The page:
Transforming Lives With Sports, Art - A Philanthropist's Story

Tom Burroughes Group Editor 2 October 2018


Do you have any views about how philanthropy can be a way for certain social, economic and other issues to be tackled in parts of the world where government action can be patchy? Given the rise of the so-called super-rich in some parts of the world, including where inequalities are very high, what role can, and should philanthropists play?
Philanthropy can do tremendous, quantifiable good in tackling inequalities in the developing world. Considered a form of humanitarianism, it usually takes the form of aid and activity on the ground. Increasingly though, those concerned about social change and economic stability are changing the traditional definition of philanthropy by venturing into the likes of impact investing and business education. These have the potential to unleash a huge base of capital to fund sustainable market solutions and tackle wealth inequalities.

Likewise, art philanthropy is often overlooked but can pave the way for social change. By exploring topics such as poverty, racism, and sexuality, art collections engender a profound comprehension of humanity and the groups of people within it. Bridges are built, barriers are broken down and tolerance of diverse beliefs and societies are encouraged. With recent revelations on the gender pay gap and movements such as #BlackLivesMatter dominating the political sphere, society is on a road to change. Art can, and should, be at the forefront of this.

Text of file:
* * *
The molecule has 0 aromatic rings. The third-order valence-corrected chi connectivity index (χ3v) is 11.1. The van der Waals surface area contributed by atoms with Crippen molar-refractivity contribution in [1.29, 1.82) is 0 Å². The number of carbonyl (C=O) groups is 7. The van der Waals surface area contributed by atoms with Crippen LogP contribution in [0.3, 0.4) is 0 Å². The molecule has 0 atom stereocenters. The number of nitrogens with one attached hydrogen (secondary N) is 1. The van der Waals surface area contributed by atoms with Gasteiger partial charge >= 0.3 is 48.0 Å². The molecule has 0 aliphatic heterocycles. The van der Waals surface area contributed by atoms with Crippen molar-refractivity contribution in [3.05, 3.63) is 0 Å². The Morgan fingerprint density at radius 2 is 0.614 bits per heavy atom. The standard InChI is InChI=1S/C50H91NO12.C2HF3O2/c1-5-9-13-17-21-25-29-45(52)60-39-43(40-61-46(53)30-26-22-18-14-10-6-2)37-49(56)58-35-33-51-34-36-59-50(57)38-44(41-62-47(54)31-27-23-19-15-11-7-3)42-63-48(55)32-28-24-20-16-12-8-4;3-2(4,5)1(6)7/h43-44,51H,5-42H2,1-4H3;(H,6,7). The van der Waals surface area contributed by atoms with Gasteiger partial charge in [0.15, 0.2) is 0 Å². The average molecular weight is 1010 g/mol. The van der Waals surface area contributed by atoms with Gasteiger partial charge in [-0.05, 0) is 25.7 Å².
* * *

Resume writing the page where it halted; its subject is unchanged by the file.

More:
How important is philanthropy in connecting with younger people and reminding them of their responsibilities?
It’s incredibly important and something I try to champion through Path To Success. For instance, the charity’s recent major event in September was the third edition of the annual Charity Wheelchair Basketball Tournament at the Copper Box Arena in the Olympic Park. Getting younger disabled girls into sport can represent a particular challenge and the event is designed to highlight the problem to generations of all ages – particularly the young. 

What risks, challenges come up in running such programmes (eg, ensuring the focus stays on the mission, avoidance of excess costs and bureaucracy, high standards of behaviour of staff, etc)?
Whenever an organisation, especially a charitable foundation, is not closely monitored it will lose its direction. This makes it very important to have board members from different professions who are committed to the cause and the fundraising.

In my experience, passion and dedication are key to the success of any charity. The administration is best kept at an efficient, but not excessive, level because overhead costs are destructive to fundraising, which is the end purpose of such organisations. 

The challenges faced by charitable foundations and trusts are commonly centred around the difficulty of raising sufficient funds. 

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